Robichaux: Sharing memories of Kathy Wilson Robichaux

Published 12:07 pm Saturday, June 20, 2020

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Immortality isn’t the stuff of legends, anti-aging potions or vampires with pointy teeth. Immortality is memories passed down through the generations, reminding us that this person was here. They were real and they were loved.

The dead are never really dead to us as long as we continue to speak their name. Today, I want to share memories of my grandmother, Kathy Elaine Wilson Robichaux, who passed away from cancer complications on Oct. 16, 2015.

She was a lifelong resident of St. John the Baptist Parish and a parishioner of St. Joan of Arc Church. My Granny lived for decades in a little raised house with stone steps and a porch swing off of Old Highway 51 in LaPlace. She and my grandfather, Lynn Robichaux Sr., raised five children in that house.

Granny was incredibly empathetic. I think she took things to heart more than most people, and she was most content when her family was happy. Every year, even when her children were adults, she ordered my dad and my Aunt Denice a half-lemon, half-chocolate doberge cake from Cora and Dora. My dad asked her once why his sister’s name was always listed first on the cake. He was only joking (she was exactly one year older than him, after all), but every year after that, my dad’s name was always listed first.

If my cousins and I argued on vacation, as children do, she would channel her energy into the kitchen. Soon, there would be a fresh batch of peanut butter fudge or some other delicacy that diverted our attention without fail.

Oh, how she could cook macaroni and cheese, dirty rice, and green bean and chicken and broccoli casseroles. Most of these meals were eaten along with birthday cake the last week of each July at Hillcrest Lake Villas in Abita Springs.

It was not, by any means, the most high-class vacation spot. It’s only an hour from home. The dock is falling apart and the “lake” has been coated with thick, green algae for at last half my life. Despite its flaws, Granny looked at that lake and remembered how beautiful it was in the 1980s.

On that last week of July each year, I would get up early in the morning with her and sip hot tea mixed with milk. It looked just like coffee, but neither of us were coffee drinkers. With her tea and a cigarette in hand, she would head out to the balcony and revel in the nature around her. She saw beauty in the swampy cypress trees and heard music in the calls of birds.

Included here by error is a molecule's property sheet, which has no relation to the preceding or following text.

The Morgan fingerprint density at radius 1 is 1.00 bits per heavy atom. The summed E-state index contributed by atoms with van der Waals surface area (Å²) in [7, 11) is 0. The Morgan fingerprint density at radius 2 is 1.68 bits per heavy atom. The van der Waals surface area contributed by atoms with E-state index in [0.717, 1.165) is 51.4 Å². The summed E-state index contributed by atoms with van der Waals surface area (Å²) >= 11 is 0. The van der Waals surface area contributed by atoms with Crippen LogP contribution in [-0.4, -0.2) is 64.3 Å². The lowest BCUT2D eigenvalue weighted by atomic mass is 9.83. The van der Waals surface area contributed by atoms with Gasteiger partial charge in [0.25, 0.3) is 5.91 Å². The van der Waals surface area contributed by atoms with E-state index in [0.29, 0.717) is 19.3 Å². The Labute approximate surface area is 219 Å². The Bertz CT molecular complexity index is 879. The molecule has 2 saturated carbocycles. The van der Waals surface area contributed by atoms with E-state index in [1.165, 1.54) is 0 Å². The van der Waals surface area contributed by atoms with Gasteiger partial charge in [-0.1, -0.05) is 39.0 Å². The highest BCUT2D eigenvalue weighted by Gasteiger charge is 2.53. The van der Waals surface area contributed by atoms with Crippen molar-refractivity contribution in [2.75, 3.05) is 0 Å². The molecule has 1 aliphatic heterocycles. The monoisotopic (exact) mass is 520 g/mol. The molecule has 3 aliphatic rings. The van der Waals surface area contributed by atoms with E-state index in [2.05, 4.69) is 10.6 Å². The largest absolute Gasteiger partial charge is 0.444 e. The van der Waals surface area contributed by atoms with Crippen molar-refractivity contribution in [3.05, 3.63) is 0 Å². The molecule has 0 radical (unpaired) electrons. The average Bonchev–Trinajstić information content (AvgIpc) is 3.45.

Destin, Florida was another place where she loved to sit out on the balcony and listen to the soft roar of the ocean. The beach was usually our first vacation of the summer, and Hillcrest was the second.

Granny loved music and dancing. I remember riding in her car in summer 2013 as she showed me the new Sirius XM stations on her radio. She was so excited to transport herself back to the sounds of the 1950s and 60s with the touch of a button. It was always a joy to her to hear my more musically inclined cousins play songs from The Beatles on their guitars.

As in tune as she was to the past, Granny also seemed to have some degree of intuition about the future. I think she had a touch of a sixth sense, if there is such a thing.

Weeks before Hurricane Isaac, Granny became so nervous and kept talking about rising water. She couldn’t get it out of her head. The little house she raised her family in had withstood Hurricane Camille, but it was Category 1 Hurricane Isaac that brought the flood and led to the home being demolished. By that point, my grandparents had moved next door to the house my great grandparents once occupied.

Above all, Granny was a caretaker. She worked for years as a home health nurse, and her caring nature extended far past her career. It has evident in her compassion for animals. One of the last times I visited her before she went in the hospital, she put a bowl of food on the porch for what I assumed to be a cat. Within seconds, the fattest opossum I have ever seen waddled toward her, sniffing around for its afternoon meal.

July 4, 2015 was the day everything started unraveling health-wise. I’m thankful to still have many good memories to make up for the sad ones that came at the end.

I love reading stories about the people in our community. Our newspaper, in some ways, is like a community yearbook. If you would like to write down and share memories of a loved one, please contact me.

Brooke Robichaux is news editor for L’OBSERVATEUR. She can be reached at 985-652-9545 or at